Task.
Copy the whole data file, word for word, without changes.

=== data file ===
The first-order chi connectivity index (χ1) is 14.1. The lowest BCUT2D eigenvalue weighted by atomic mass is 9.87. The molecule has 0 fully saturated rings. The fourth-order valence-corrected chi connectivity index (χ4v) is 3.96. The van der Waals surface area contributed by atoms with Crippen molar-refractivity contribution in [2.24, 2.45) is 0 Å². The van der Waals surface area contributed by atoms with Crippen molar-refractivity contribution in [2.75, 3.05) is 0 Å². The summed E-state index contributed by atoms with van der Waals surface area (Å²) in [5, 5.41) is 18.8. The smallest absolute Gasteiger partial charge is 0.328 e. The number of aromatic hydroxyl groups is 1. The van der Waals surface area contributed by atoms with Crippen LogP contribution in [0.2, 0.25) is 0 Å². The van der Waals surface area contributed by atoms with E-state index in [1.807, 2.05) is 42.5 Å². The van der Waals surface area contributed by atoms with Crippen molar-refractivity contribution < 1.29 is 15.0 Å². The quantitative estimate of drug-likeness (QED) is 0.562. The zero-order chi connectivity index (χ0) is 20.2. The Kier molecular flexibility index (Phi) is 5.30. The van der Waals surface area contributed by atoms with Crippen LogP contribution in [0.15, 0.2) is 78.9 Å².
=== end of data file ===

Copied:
The first-order chi connectivity index (χ1) is 14.1. The lowest BCUT2D eigenvalue weighted by atomic mass is 9.87. The molecule has 0 fully saturated rings. The fourth-order valence-corrected chi connectivity index (χ4v) is 3.96. The van der Waals surface area contributed by atoms with Crippen molar-refractivity contribution in [2.24, 2.45) is 0 Å². The van der Waals surface area contributed by atoms with Crippen molar-refractivity contribution in [2.75, 3.05) is 0 Å². The summed E-state index contributed by atoms with van der Waals surface area (Å²) in [5, 5.41) is 18.8. The smallest absolute Gasteiger partial charge is 0.328 e. The number of aromatic hydroxyl groups is 1. The van der Waals surface area contributed by atoms with Crippen LogP contribution in [0.2, 0.25) is 0 Å². The van der Waals surface area contributed by atoms with E-state index in [1.807, 2.05) is 42.5 Å². The van der Waals surface area contributed by atoms with Crippen molar-refractivity contribution < 1.29 is 15.0 Å². The quantitative estimate of drug-likeness (QED) is 0.562. The zero-order chi connectivity index (χ0) is 20.2. The Kier molecular flexibility index (Phi) is 5.30. The van der Waals surface area contributed by atoms with Crippen LogP contribution in [0.15, 0.2) is 78.9 Å².